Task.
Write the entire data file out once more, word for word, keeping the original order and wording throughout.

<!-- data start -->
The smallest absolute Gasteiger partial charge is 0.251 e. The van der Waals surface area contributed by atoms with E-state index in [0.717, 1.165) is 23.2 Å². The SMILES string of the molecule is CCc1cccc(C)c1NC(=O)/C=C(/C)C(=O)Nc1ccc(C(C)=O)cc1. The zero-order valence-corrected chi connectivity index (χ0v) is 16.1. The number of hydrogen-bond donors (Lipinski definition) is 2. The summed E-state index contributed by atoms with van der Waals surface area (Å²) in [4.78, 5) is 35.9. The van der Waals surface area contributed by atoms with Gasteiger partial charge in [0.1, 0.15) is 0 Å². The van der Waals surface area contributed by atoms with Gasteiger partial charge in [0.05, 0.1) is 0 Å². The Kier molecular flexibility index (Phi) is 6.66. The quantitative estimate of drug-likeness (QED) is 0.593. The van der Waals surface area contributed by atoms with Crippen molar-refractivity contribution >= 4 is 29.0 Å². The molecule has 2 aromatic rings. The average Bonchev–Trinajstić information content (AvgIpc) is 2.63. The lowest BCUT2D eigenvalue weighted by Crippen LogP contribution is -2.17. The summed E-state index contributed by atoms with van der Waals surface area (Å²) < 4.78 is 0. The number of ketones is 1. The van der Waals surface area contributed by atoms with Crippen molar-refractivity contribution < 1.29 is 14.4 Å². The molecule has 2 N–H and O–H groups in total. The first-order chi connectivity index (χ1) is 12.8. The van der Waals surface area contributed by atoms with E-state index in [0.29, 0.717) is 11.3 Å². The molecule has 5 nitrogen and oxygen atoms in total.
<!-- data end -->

The smallest absolute Gasteiger partial charge is 0.251 e. The van der Waals surface area contributed by atoms with E-state index in [0.717, 1.165) is 23.2 Å². The SMILES string of the molecule is CCc1cccc(C)c1NC(=O)/C=C(/C)C(=O)Nc1ccc(C(C)=O)cc1. The zero-order valence-corrected chi connectivity index (χ0v) is 16.1. The number of hydrogen-bond donors (Lipinski definition) is 2. The summed E-state index contributed by atoms with van der Waals surface area (Å²) in [4.78, 5) is 35.9. The van der Waals surface area contributed by atoms with Gasteiger partial charge in [0.1, 0.15) is 0 Å². The van der Waals surface area contributed by atoms with Gasteiger partial charge in [0.05, 0.1) is 0 Å². The Kier molecular flexibility index (Phi) is 6.66. The quantitative estimate of drug-likeness (QED) is 0.593. The van der Waals surface area contributed by atoms with Crippen molar-refractivity contribution >= 4 is 29.0 Å². The molecule has 2 aromatic rings. The average Bonchev–Trinajstić information content (AvgIpc) is 2.63. The lowest BCUT2D eigenvalue weighted by Crippen LogP contribution is -2.17. The summed E-state index contributed by atoms with van der Waals surface area (Å²) < 4.78 is 0. The number of ketones is 1. The van der Waals surface area contributed by atoms with Crippen molar-refractivity contribution < 1.29 is 14.4 Å². The molecule has 2 N–H and O–H groups in total. The first-order chi connectivity index (χ1) is 12.8. The van der Waals surface area contributed by atoms with E-state index in [0.29, 0.717) is 11.3 Å². The molecule has 5 nitrogen and oxygen atoms in total.